Two-sided Italian cross stitch
- Arrowhead cross stitch
- Italian cross stitch
- Two-sided cross stitch
This stitch consists of a cross stitch edged on two sides with a vertical and a horizontal straight stitch.
Two-sided Italian cross stitch was certainly in use during the late medieval period as there is evidence it was used in Opus Teutonicum ecclesiastical embroidery from this time.
It subsequently featured regularly on English samplers, as demonstrated by this late 16th century example currently held by the Victoria and Albert Museum, London. They hold several other samplers which also feature this stitch.
The stitch is worked from the bottom left corner over three threads of the canvas.
The fourth stitch is taken from the bottom right corner of the square to the top left corner of the square.
This is worked in two journeys from left to right and right to left to complete a single row. Bring the needle up and take it down at three threads to the left.
The second stitch is from the top right corner of the square to the bottom left corner of the square.
The third stitch is from the top left corner of the square to the bottom left corner of the square.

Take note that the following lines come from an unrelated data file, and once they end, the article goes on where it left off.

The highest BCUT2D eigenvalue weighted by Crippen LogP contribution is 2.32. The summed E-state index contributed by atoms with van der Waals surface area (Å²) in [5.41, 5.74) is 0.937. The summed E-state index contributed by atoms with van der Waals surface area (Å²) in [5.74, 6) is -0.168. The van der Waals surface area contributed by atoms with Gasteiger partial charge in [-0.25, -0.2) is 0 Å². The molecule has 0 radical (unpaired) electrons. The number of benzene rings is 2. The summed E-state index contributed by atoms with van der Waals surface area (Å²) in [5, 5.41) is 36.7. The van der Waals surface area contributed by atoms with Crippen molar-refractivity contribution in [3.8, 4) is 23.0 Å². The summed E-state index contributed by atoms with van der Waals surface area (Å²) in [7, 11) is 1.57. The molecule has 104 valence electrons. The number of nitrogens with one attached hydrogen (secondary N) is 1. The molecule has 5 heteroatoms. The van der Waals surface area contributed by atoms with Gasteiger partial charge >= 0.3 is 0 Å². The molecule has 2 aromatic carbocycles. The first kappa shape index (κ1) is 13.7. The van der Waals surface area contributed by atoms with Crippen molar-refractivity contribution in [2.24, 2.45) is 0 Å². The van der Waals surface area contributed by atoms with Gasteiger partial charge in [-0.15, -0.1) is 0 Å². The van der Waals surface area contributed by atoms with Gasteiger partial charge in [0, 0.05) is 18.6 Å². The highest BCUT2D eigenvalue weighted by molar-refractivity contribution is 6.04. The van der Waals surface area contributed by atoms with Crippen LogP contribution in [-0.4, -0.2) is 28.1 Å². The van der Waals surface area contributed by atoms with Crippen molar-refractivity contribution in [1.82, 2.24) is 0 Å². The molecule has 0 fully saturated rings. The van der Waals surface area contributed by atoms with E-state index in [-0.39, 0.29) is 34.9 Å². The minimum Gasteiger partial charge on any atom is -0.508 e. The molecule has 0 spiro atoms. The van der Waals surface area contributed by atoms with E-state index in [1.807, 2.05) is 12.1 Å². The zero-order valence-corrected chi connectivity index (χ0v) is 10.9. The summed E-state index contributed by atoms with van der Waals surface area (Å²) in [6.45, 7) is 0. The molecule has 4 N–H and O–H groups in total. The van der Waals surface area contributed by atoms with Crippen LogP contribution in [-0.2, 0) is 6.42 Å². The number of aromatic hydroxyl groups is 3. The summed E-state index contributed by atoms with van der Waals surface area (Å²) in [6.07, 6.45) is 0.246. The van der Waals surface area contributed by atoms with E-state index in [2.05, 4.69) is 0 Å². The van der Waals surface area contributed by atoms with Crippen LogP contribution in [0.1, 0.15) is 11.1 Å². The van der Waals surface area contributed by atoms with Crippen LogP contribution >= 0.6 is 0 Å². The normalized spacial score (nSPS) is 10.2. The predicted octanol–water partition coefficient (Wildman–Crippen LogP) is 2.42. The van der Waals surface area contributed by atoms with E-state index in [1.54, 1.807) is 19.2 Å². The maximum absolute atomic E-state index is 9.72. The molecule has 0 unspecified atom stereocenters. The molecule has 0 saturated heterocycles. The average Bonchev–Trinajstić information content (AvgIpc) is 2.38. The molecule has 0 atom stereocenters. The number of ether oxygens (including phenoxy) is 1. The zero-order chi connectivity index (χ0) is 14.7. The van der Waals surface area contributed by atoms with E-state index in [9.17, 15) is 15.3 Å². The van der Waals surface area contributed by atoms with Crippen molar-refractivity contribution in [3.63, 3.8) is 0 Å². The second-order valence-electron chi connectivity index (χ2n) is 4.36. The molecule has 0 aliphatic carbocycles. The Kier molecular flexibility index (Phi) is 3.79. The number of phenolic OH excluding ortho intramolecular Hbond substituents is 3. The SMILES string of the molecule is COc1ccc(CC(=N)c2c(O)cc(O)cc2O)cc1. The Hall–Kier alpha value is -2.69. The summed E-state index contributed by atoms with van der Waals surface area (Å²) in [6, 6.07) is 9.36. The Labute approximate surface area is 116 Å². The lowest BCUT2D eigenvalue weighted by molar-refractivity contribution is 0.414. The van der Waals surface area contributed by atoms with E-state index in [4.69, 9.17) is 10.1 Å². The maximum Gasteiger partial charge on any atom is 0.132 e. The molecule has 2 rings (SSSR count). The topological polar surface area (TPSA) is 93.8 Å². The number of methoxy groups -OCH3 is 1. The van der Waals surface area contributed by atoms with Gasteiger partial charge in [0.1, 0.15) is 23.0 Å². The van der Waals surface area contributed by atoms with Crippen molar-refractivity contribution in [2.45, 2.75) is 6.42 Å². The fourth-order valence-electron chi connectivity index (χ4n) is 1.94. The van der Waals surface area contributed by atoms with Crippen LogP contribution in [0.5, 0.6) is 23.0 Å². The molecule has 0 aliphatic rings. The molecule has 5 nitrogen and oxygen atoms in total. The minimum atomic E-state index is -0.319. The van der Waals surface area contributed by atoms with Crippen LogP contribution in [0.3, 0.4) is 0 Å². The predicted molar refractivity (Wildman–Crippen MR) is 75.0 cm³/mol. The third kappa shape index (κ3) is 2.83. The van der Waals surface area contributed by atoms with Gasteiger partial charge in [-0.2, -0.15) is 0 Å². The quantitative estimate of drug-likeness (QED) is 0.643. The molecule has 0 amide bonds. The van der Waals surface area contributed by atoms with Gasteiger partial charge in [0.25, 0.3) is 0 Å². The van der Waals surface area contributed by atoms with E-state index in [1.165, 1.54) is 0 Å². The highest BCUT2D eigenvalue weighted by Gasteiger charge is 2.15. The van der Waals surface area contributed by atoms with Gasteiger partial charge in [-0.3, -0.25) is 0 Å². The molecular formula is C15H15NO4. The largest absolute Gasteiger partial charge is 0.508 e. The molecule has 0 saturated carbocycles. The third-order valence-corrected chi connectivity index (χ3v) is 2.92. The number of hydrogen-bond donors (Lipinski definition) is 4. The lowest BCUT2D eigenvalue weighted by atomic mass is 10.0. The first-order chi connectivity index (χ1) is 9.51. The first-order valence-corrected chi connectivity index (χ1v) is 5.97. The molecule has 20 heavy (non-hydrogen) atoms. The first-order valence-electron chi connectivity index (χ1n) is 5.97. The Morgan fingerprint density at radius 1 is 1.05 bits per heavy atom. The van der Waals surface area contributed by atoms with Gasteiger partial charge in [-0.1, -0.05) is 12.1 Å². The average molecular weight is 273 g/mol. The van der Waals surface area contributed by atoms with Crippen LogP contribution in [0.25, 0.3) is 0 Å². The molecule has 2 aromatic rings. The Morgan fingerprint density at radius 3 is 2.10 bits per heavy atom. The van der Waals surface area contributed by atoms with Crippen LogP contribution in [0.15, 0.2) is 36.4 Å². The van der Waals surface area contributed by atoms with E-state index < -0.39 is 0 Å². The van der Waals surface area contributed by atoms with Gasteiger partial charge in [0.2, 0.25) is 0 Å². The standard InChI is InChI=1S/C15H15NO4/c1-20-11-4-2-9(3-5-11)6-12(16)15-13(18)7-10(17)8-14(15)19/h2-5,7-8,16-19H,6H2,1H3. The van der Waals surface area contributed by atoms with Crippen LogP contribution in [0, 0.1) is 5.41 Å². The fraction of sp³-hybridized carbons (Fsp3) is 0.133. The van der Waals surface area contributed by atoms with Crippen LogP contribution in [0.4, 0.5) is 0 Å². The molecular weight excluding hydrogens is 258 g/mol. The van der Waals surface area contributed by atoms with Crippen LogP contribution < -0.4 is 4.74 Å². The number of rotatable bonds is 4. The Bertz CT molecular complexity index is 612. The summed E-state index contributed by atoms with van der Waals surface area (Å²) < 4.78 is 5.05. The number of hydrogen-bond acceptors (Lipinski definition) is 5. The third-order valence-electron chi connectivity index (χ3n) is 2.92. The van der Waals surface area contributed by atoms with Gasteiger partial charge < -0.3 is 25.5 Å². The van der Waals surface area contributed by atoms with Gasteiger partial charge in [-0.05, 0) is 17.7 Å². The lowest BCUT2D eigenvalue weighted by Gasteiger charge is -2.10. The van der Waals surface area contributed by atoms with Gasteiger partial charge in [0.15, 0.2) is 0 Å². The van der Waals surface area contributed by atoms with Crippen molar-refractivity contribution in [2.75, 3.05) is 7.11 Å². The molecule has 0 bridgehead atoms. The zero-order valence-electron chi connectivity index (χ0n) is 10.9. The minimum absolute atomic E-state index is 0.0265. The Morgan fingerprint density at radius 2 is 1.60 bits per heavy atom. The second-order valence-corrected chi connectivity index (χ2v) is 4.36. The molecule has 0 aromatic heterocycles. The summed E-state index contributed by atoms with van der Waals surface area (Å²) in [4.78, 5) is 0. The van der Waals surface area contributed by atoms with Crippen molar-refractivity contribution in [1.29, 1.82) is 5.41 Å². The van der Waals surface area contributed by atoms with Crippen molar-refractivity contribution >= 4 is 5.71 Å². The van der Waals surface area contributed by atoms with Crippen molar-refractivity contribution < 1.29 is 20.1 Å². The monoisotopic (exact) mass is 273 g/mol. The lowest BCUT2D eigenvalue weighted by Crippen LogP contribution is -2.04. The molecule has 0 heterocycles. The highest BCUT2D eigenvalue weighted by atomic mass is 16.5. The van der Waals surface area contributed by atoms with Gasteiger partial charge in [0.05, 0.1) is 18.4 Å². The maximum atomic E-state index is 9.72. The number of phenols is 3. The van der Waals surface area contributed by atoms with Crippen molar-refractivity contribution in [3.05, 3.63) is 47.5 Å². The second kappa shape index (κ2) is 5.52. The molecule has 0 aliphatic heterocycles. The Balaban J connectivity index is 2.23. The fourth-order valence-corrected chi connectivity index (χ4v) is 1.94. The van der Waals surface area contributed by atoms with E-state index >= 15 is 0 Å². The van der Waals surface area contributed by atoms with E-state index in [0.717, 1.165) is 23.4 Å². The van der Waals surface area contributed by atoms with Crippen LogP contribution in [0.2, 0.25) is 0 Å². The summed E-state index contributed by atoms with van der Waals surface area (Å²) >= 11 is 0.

At the end of the first row, bring the needle up from the bottom right corner of the square to the top right corner of the square.
Journey back from right to left with a diagonal stitch from bottom right corner of the square to the top left corner of the square.
When you complete the first row, bring up the needle at the top right corner of the square, which is the bottom right corner of the first square in the second row.
Structure of stitch
Mrs Archibald Christie, Samplers and Stitches (1921) , p.85–6
Mary Thomas, Mary Thomas’s Dictionary of Embroidery Stitches (1934) , p.69–70
Christa C. Mayer. (1971) 'An Early German Needlework Fragment', Art Institute of Chicago Museum Studies pp.66-76. Available at: https://www.jstor.org/stable/4104352
'Jane Bostocke sampler', Victoria and Albert Museum (2000). Available at: https://collections.vam.ac.uk/item/O46183/sampler-jane-bostocke/ (Accessed: 26 August 2021)